Ruth Grindeland: Yeah. Some of them come back and you’re just like, I don’t think that’s right. So there is a gentleman that I’ve hired in Ukraine and he’s one of two guys that I’ve ever hired and he does video. He’s more expensive than a lot of other people, but he’s about a hundred dollars for a two minute video and he is amazing. His work is so good. I recommend him. He communicates all the way through. I was surprised because one of the videos he did for me had cream cheese and I was surprised that he could get that in Kiev, but he did. 

Megan Porta: Wow. You’re like, oh, that ingredient showed up. 

Ruth Grindeland: Yeah. I totally was.

Megan Porta: Okay. I. Want to hear more about it, so you talk through where you find them, you do your research first. I think that you made that very clear that’s an important piece of it. Just read through everything. Now, transferring money to them, was that easy for you to do? Have you ever had any issues with that?

Ruth Grindeland: No, I haven’t. So normally you pay directly through Fiverr or Upwork, and they charge you a fee. I think 2.50 or something. But they do charge and they come back and say, do you want a tip? Then they charge another fee for that. So I’ve gotten to the point where I’ll ask somebody like, Hey, can you just send me a quote and include 10% tip so I don’t have to pay Fiverr twice. But other than that, it’s been fine. With Baslow, I met her through Reddit and a bunch of people were talking about how great she was, so I felt okay. But I did take a test. So I just sent her like $25 to see how everything would come back, how the money would go over and how the article would come back. Over time, we’ve built trust where I’ll just send her a couple hundred dollars a month. If you’re looking at somebody and you’re not sure, they normally have three options. It’s like a beginner, premium, platinum. I can’t remember exactly what they call them. But I’ll usually do the first one, the least expensive one, which really isn’t that expensive ever to test the person to see if I like what they send me back before, I’ll hire them for the medium one.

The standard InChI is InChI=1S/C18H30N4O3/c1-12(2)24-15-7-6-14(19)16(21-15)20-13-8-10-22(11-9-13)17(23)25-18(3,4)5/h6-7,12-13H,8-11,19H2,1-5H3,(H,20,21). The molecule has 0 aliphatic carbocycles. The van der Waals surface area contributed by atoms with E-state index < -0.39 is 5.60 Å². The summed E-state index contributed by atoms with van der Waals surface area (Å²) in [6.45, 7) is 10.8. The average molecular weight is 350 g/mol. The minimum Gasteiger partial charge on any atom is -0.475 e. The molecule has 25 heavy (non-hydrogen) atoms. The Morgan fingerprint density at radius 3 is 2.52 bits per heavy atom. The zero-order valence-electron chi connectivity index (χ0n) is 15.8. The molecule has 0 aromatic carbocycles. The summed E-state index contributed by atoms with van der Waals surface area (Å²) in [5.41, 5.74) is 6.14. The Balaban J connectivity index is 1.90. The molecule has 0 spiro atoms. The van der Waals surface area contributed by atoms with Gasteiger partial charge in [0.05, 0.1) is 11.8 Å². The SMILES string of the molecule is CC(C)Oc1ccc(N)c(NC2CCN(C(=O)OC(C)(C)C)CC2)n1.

Megan Porta: Yeah. Then do you write up contracts for each person? 

Ruth Grindeland: Nope. I don’t really, you don’t really do contracts. But lots of times you’ll exchange messages and you’ll say, I’d like to do this. Can you do this? Sometimes they’ll send you back a quote, and so you’re both on the same page. 

Megan Porta: Okay, so really Fiverr or Upwork, or if you use one of those platforms, they take care of all of the potential issues, right? So you in theory shouldn’t have to worry about any of that?

Ruth Grindeland: That’s a hundred percent it. Okay. That’s, yeah, it’s really stress free, in my opinion. It’s stress free. Send it off and communicate with the person, and they give you back the product. If the product’s not good, then you can go back and say, I don’t want this. I want it to be this way, or I’d like to cancel this contract. 

Megan Porta: That sounds easy. It’s all on them. It’s all on Fiverr to deal with that and it’s out of your hands . 

Ruth Grindeland: It’s so true. It’s super, super easy. I just think about researching and really looking into who you hire, because lots of times people will post other people’s stuff or I hired somebody to do web stories cause I needed a break and I was, I did it from my phone. I did it really fast. I forgot my golden rule of researching. What he had up there was the examples that Google has, so he didn’t have anything authentic and I didn’t catch it at the time. What I got back was iffy. It wasn’t great. 

Megan Porta: Yeah, so really sticking to your golden rules and those quality control, I don’t know, rules that you have for yourself, I guess is important is what I’m hearing from you.